What can I do to protect our dogs from my husband's dementia related aggression?

3 answers | Last updated: Sep 21, 2016
Birdi asked...

My husband was diagnosed with frontal temporal dementia approximately 2 and 1/2 years ago at the age of 61. He has never been violent but he is easily aggitated and cusses alot. Recently, he has started yelling,kicking at, and swinging his walking stick at my house dogs, both which are under 10 lbs. (One is under 5 lbs.) I cannot bear to part with my dogs as they have been members of my family for 10 years and are a great source of comfort for me during these very difficult times; but if he makes contact with his boot or stick he could seriously injure or even kill them. I try to keep the dogs in the back yard on pretty days which does help keep them separated some, but they're house dogs and I can't leave them out all the time. Any suggestions?

Expert Answers

Joanne Koenig Coste is a nationally recognized expert on Alzheimer's care and an outspoken advocate for patient and family care. She is the author of Learning to Speak Alzheimer's. Also, she currently is in private practice as an Alzheimer's family therapist. Ms. Koenig Coste also serves as President of Alzheimer Consulting Associates, implementing state-of-the-art Alzheimer care throughout the United States.

It is difficult enough to be the caregiver of a family member with Frontal Temporal Dementia (FTD) without the added anxiety of having to protect your pets. This must be so discouraging for you since caring appropriately for your husband will most likely mean putting your dogs in harm's way.
Hallmarks of FTD include aggressive behaviors that seem to have no reason and acting out inappropriately in situations with a kind of angry agitation that would never have occured before this daignosis. Your husband appears to be exhibiting these symptoms. There is little you can do short of referring to his physician for medications that will help control these negative behaviors. You could try one of this group of meds with the goal of using low dosage for a short time to see if it helps to control his negativity toward the pets. Trying to reason with him unfortunately will not produce the results you want so you need an alternative way to do the best for both hubby and doggies. I would suggest that, until his aggression toward your pets is controlled, you try alternative placement for your dogs either with friends or family members or at a good kennel that provides short term 'vacations'. Once your husband's behavior becomes positive, the pets can return to you without fear of their demise. I wish you well.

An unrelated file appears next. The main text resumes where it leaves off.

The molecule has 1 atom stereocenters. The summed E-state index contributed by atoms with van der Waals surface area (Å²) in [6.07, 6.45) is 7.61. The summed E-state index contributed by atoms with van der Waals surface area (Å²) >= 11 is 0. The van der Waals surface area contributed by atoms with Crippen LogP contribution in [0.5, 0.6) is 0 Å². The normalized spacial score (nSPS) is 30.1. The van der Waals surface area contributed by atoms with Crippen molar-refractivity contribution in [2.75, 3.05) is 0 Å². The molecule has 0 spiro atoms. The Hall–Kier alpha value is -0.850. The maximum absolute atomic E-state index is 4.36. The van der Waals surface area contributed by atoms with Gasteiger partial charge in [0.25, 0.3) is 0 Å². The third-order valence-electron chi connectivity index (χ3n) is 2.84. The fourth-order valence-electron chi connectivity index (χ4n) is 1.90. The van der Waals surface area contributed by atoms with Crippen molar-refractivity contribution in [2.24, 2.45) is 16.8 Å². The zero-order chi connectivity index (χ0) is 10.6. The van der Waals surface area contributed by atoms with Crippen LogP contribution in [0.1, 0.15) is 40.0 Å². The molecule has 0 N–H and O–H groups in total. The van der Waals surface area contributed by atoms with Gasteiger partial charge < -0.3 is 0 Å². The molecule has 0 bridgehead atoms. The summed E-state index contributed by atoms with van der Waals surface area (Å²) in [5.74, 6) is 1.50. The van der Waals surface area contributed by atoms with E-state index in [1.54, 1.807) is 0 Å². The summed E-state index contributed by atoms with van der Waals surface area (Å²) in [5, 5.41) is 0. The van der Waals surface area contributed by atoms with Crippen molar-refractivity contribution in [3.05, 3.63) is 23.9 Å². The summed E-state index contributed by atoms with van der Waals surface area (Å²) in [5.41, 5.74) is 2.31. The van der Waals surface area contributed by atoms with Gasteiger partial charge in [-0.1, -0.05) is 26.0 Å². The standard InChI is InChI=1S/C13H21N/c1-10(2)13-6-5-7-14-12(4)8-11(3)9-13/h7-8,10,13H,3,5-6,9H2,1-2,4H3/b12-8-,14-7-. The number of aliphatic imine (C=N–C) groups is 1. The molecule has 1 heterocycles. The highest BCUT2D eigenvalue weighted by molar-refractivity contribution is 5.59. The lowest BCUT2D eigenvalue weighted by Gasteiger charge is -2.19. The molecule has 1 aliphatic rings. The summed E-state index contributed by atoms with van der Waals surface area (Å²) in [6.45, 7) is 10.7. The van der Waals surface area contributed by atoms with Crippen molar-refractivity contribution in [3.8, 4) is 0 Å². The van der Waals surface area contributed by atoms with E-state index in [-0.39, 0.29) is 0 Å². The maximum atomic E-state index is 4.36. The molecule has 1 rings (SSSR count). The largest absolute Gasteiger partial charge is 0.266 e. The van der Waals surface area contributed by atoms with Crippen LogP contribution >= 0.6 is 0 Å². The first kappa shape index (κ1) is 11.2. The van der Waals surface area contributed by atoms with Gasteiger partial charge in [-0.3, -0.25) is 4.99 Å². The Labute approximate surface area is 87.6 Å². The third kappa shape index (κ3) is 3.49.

Community Answers

Birdi answered...

Thanks for your response. I had thought about sending the dogs to someone else, but really have no one to send them to right now,but am looking for a temporary place for them. Can you tell me your best "guestimate" on how long this aggression toward the dogs will take to turn positive? I also have 2 more questions. I know that Alzheimers and FTD are both types of dementia, but I hope you can tell me if the stages and symptoms are about the same with the 2 types? What are the main differences in the 2 types of dementia and my last question is the one he seems most concerned about: With FTD is he likely to forget his family and become very aggressive or unresponsive in the end. Thank you so much for your help in answering my questions. Birdi

Julian dodd answered...

Hi Birdi Joanne mentioned the use of medication to help with your husbands aggression. This approach has had some bad press recently but there is some good work being done. The American Journal of psychiatry recently reported on a study into the effect of Lamotrigine (a medicine for frontal lobe epilepsy) and found that it could greatly reduce the aggression associated with frontal lobe dementia. Most people don't experience any problems while taking lamotrigine, but mild side effects can still occur. Common side effects include dizziness, nausea, and coordination problems, these do however usually decrease afer two weeks of starting the medication and are considered to be much better than the side effects of old fashioned dementia meds . If you decide to approach your doctor please let us know how you get on. Bright blessings J